Over on Linguistics.SE, there's a question about the difference between deixis and anaphora:
The linguist John Lawler posted a short comment there with a simple explanation. It's short, but in this case I think it tells you just about everything you need to know:
Very simple distinction: First and Second Person are Deixis, Third Person is Anaphora.
It makes sense, right? When I say him or her, I'm usually referring back to someone I've already mentioned:
I'm looking for Jane. Have you seen Her?
But when I say you or me, I'm usually not referring back to anything that was previously said. Instead, you figure out what these words mean from context, deictically:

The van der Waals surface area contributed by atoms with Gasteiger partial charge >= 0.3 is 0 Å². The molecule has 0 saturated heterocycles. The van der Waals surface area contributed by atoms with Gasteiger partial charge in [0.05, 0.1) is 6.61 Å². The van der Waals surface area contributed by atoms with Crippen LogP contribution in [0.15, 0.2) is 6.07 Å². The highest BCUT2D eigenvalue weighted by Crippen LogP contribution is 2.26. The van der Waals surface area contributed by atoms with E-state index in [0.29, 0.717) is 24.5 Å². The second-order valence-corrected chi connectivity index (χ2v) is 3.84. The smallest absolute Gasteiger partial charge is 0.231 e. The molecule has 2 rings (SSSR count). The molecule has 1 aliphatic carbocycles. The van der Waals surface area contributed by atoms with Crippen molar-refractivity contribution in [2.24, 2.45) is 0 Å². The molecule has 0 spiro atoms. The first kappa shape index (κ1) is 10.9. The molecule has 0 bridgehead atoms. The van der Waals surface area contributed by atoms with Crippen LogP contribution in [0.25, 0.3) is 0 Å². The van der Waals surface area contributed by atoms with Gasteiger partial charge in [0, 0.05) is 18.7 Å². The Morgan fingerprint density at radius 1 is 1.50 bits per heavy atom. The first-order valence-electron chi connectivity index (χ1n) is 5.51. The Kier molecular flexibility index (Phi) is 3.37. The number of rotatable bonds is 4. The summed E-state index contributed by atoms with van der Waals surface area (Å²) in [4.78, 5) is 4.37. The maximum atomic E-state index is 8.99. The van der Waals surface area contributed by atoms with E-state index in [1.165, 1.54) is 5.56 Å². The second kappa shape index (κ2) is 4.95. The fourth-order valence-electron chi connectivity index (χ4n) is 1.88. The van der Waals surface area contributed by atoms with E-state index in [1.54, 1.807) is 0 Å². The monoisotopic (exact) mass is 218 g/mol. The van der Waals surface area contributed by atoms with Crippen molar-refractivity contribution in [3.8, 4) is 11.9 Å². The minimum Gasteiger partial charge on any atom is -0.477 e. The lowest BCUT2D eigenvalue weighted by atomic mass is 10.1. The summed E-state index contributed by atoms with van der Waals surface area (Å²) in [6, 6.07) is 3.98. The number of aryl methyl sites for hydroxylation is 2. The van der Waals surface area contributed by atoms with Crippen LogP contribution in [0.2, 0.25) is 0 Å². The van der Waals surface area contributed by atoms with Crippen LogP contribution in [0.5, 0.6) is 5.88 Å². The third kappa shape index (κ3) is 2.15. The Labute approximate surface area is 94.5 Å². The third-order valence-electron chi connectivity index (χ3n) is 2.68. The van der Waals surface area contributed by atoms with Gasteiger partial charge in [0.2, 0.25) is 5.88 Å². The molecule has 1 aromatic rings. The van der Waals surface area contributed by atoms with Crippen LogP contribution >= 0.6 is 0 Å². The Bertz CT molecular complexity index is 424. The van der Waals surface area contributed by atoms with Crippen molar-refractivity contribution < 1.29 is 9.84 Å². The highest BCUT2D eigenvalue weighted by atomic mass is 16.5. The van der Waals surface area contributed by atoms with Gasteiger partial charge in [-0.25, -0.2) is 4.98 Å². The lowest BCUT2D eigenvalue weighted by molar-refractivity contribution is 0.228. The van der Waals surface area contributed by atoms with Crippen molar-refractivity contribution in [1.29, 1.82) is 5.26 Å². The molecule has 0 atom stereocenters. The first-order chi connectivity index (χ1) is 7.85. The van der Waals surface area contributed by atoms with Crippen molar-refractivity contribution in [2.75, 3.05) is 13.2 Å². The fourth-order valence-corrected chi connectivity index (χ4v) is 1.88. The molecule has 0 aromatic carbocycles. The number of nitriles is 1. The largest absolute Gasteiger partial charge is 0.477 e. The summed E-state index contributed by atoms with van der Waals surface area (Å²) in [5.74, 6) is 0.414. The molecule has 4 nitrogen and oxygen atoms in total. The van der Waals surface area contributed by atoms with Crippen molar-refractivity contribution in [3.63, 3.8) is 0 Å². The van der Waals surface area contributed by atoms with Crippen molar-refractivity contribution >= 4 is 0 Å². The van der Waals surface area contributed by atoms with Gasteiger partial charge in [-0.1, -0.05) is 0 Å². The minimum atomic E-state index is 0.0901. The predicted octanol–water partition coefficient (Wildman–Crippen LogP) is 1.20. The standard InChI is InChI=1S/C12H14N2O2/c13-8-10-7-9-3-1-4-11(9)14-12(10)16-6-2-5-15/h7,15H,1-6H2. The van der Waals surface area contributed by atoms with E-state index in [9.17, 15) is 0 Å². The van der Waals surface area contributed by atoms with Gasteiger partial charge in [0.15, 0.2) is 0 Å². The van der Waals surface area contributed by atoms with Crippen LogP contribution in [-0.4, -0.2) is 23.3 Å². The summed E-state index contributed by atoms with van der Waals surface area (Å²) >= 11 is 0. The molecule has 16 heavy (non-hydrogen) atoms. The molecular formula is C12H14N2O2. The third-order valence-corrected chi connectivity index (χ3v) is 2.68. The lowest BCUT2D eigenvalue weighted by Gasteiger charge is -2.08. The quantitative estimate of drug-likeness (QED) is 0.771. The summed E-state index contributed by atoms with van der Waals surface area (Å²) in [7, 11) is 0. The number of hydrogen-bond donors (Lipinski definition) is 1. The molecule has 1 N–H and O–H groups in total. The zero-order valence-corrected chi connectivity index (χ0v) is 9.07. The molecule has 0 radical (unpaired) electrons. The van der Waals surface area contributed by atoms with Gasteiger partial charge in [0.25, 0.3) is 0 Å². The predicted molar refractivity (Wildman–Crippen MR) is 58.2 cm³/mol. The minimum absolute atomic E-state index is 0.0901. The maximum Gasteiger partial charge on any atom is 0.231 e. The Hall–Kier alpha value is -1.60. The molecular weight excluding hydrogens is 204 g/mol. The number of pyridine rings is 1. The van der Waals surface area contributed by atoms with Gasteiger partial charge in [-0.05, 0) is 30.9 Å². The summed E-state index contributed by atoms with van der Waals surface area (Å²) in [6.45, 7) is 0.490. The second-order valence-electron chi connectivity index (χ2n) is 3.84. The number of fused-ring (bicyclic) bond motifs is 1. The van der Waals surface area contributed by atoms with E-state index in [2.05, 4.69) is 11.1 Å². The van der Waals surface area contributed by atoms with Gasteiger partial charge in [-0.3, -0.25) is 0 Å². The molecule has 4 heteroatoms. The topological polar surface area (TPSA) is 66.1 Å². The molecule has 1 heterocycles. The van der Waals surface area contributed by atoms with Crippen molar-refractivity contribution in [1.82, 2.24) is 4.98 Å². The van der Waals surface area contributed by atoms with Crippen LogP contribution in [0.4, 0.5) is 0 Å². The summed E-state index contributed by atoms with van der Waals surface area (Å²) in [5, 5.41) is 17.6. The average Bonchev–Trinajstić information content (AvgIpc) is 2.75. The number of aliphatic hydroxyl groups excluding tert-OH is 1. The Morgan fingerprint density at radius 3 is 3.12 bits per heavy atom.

Hey there, my name's Snailboat! Would you like to buy a vacuum cleaner?
This applies to Japanese just as well. 私 and あなた and so forth typically have deictic reference, not anaphoric.
It does seem slightly strange that Makino et al. didn't take the time to explain this. But if you look, their top-level classification is into "personal pronouns" and "demonstrative pronouns". Then they explicitly define the subclass of "anaphoric personal pronouns". I don't know why they didn't go on to talk about deixis as well—I think it would have been clearer if they had.
Of course, the explanation above is slightly oversimplified. It's possible to use a third-person pronoun deictically. I could specify who she is by pointing ("Hey, what's she doing here?"). But generally speaking the distinction in John Lawler's comment holds.